Comcast, the company that lords over you from their tower above Philadelphia and strives to make your life a nightmare, is sad. That’s because they’re claiming that their business partners and rivals are “extorting” them to try to get better deals in exchange for support in Comcast’s proposed merger with Time Warner. The New York Times even printed the world’s most obvious statement: “Comcast said many of the media and tech companies that have urged regulators to block or add conditions to the deal were doing so out of their own business interests.” How shocking.
Comcast claimed that “accusations from its rivals and business partners were spurious, typically coming after Comcast refused to ‘grant various self-interested requests’ made after the deal was announced.” That’s shady business — but business nonetheless — and a practice I’m sure Comcast is very familiar with. One of the main opponents of the merger (and main offenders of the claimed “extortion”) is Netflix, whom, if you remember, was extorted by Comcast to keep their speeds up.
Remember that? [The dip represents the period of time just before Netflix started paying Comcast.]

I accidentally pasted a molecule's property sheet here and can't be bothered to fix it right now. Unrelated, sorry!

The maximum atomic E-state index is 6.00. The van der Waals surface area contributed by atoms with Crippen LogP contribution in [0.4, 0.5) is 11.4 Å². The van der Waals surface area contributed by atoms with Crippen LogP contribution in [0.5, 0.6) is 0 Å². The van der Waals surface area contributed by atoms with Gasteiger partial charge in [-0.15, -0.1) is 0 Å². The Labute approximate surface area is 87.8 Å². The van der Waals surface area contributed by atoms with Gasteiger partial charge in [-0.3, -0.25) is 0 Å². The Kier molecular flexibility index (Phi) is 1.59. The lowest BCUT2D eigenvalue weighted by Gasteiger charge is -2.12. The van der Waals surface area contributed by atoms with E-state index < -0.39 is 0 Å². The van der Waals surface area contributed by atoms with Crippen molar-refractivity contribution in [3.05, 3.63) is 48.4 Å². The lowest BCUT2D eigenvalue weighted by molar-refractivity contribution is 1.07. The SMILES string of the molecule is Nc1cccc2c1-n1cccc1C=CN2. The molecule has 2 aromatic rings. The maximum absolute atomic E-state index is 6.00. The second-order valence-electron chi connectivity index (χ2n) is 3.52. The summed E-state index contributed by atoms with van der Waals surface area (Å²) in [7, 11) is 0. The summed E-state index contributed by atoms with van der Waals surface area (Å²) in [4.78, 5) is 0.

Comcast had accused Netflix of trying to shift its own costs to other companies. Netflix said on Wednesday that the merger was “clearly not ‘great’ for consumers” because of Comcast’s increased control over the market for high-speed residential Internet access. The company noted that it had “grudgingly” paid Comcast for better performance, a “precedent that remains damaging for consumers (who ultimately pay higher costs) and for other innovative businesses (that can be held over the barrel by Comcast to do the same).”
“It is not extortion to demand that Comcast provide its own customers the broadband speeds they’ve paid for so they can enjoy Netflix,” Jonathan Friedland, a Netflix spokesman, said in a statement. “It is extortion when Comcast fails to provide its own customers the broadband speed they’ve paid for unless Netflix also pays a ransom.”
The legitimate concern many of these companies have, however, is that if the merger goes through, and Comcast/Time Warner is the main provider in so many markets, they can charge customers and networks whatever they damn well please, because monopoly.
Discovery Communications said their concern is with Comcast’s ability “to impose onerous terms that jeopardize the ability of independent programmers like Discovery to continue investing in a diverse portfolio of content and brands.” And I think, in general, in a battle between the Discovery Channel and Comcast, I’m going to side with the Discovery Channel.